Users who want to cut their indirect material costs should not delay in selecting an appropriate vendor that offers online procurement, either a package vendor or Internet-based portal. For direct material purchases, where on-time deliveries are an imperative, users should partner with an ERP package vendor or a portal backed by supply chain planning that can bring the intelligent backend planning capabilities to fulfill online material purchases.

ERP- driven e-business will have to extend well beyond providing business partners self-service portlets. It will have to allow trading partners not only order status tracking but also the enterprise plans and conditions down to plant level for more efficient two-way interaction and support.

6 - Mid-Market Shakeout 

ERP vendors have long been consolidating. The top 5 ERP vendors, SAP AG, Oracle Corporation, PeopleSoft Inc., J.D. Edwards & Company, and Baan Co., account for close to 60% of total ERP revenue. Consolidation, mergers and acquisitions are expected to intensify.

Over the last two years, the ERP market became stratified into growing and profitable vendors on one side, and stagnating and non-profitable vendors on the other side. The Y2K-problem caused market slump has been particularly hard on the smaller vendors. They have the same need to expand their offerings but much scarcer resources at their disposal to do this than their bigger counterparts. We believe that this will become more accentuated owing to the growing demands on the underlying product architecture and functionality, with customers becoming more vendor viability wary.

While we do not necessarily expect larger ERP vendors to swallow up their smaller brethren, a number of intra mid-market acquisitions and/or merger such as the recent Sage Group's acquisition of Interact Commerce, MAPICS' acquisition of Pivotpoint, Exact Holding's acquisition of Macola Software, AremisSoft's acquisition of Fourth Shift, Great Plains acquisition of Solomon Software, and the merger of Navision Software and Damgaard, is very likely. We also expect companies with related software products to move into the ERP space through acquisition like Invensys, Plc., a UK plant automation manufacturer with its acquisition of Marcam Solutions and Baan, as well as Microsoft's very recent acquisition of Great Plains.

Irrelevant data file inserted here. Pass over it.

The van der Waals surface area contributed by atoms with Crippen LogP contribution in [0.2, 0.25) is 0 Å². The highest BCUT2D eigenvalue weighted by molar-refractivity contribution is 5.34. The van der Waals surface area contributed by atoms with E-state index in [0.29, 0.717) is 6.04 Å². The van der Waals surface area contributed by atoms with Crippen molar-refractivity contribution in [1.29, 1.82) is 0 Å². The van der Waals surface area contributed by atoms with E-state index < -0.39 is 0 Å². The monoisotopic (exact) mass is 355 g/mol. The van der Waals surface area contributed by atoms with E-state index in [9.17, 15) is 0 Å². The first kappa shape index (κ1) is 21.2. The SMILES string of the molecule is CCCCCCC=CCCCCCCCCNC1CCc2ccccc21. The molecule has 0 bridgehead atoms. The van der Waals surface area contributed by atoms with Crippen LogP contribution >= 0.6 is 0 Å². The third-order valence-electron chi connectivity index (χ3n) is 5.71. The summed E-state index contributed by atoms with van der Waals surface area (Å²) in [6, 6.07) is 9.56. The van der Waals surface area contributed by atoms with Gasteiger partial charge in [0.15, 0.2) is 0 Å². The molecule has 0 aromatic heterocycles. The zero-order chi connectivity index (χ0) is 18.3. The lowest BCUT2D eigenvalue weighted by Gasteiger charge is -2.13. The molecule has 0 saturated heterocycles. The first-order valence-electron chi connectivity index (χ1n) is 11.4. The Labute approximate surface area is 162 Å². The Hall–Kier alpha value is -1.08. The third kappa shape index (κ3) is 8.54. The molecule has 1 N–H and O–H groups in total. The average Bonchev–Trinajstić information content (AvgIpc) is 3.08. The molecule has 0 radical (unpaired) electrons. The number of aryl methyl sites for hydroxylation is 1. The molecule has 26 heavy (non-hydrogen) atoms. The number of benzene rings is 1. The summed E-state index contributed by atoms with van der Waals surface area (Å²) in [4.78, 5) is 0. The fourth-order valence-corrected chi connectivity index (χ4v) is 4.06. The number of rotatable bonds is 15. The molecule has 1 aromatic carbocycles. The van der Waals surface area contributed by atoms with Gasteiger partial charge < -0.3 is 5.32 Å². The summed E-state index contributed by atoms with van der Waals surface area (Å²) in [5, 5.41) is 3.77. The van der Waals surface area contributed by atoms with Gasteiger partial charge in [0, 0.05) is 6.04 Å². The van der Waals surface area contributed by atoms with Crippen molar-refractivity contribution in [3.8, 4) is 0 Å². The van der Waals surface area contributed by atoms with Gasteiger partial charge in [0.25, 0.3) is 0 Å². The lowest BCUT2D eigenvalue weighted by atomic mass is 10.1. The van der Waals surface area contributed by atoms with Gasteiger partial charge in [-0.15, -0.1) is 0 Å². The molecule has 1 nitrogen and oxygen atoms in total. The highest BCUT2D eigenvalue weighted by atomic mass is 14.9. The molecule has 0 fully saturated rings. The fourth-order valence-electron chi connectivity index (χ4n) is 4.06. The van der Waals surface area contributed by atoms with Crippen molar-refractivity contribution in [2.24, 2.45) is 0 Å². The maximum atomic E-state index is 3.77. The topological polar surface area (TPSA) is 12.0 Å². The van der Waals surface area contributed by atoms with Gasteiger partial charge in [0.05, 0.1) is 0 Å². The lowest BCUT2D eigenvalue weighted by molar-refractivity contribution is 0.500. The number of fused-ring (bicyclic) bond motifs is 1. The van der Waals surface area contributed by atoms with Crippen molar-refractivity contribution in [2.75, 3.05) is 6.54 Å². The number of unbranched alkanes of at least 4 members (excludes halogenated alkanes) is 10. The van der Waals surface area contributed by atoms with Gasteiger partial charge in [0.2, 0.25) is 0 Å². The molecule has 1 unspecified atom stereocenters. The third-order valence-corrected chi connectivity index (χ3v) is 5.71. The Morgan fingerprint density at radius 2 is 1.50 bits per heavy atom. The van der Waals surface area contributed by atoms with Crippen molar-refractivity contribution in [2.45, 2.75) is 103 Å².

Intensified M&A activity also stems from the fact that while the concept of best-of-breed will not go away, users will increasingly look for one strategic vendor to fulfill the majority (at least 70%) of their business application needs. This is particularly true for the lower end of the market and for the companies operating highly centralized organizations with a conservative bent.

Implications of This Trend 

ERP has long moved into the small-to-medium enterprises (SMEs) market and evolved into a more stable technology that makes fewer demands on the IT staff and has become less expensive and time consuming to implement. This trend, bundled with strong vendor competition, will drive increased merger & acquisition activity in the entire business applications market. Smaller ERP vendors should acquire new functionality and merge to protect themselves.

There is a multitude of players in the market and it is very unlikely that all will survive in the long run. We predict that more than 40% of current ERP vendors will not survive until 2004 (70% probability). About half of these will transform into system integrators, while either relegating their product to a niche 'bolt-on' or legacy status. The remaining half will be acquired. The most likely acquisition candidates will be those vendors with poor financial performance and undervalued market capitalization but with a large customer base and a deep focus and expertise in a certain industry. This should not necessarily be a bad thing for current users of those products. The acquirer will either continue product development and support of the acquired product (40% probability) or offer a relatively attractive migration path to its product (35% probability). However, there is a 25% probability that the acquirer is only interested in milking the maintenance revenue without ongoing product support. These users may find themselves left in the lurch with a legacy product.

In addition, we predict some unconventional acquisitions, such as the acquisition of ERP vendors by best-of-breed e-commerce, CRM, SCM, or plant automation vendors, with a view to offer a more comprehensive and integrated solution. Furthermore, ongoing merger & acquisitions as well as the need to develop new product features will increase R&D investments in the future, measured as a percentage of total revenue.

Conclusion of Part 3 

This concludes Part 3 of a four part note on ERP applications trends. This part covered two trends: the provision for e-Business components and the mid-market shakeout.

Part 1 covered two trends: ERP functional scope expansion and sharper vertical focus.

Part 2 covered the challenge ERP vendors face in developing an adaptable architecture that is flexible, agile, enabled for interoperability, as well Web-basing ERP systems.

Part 4 covers the advent of application hosting services and new pricing models.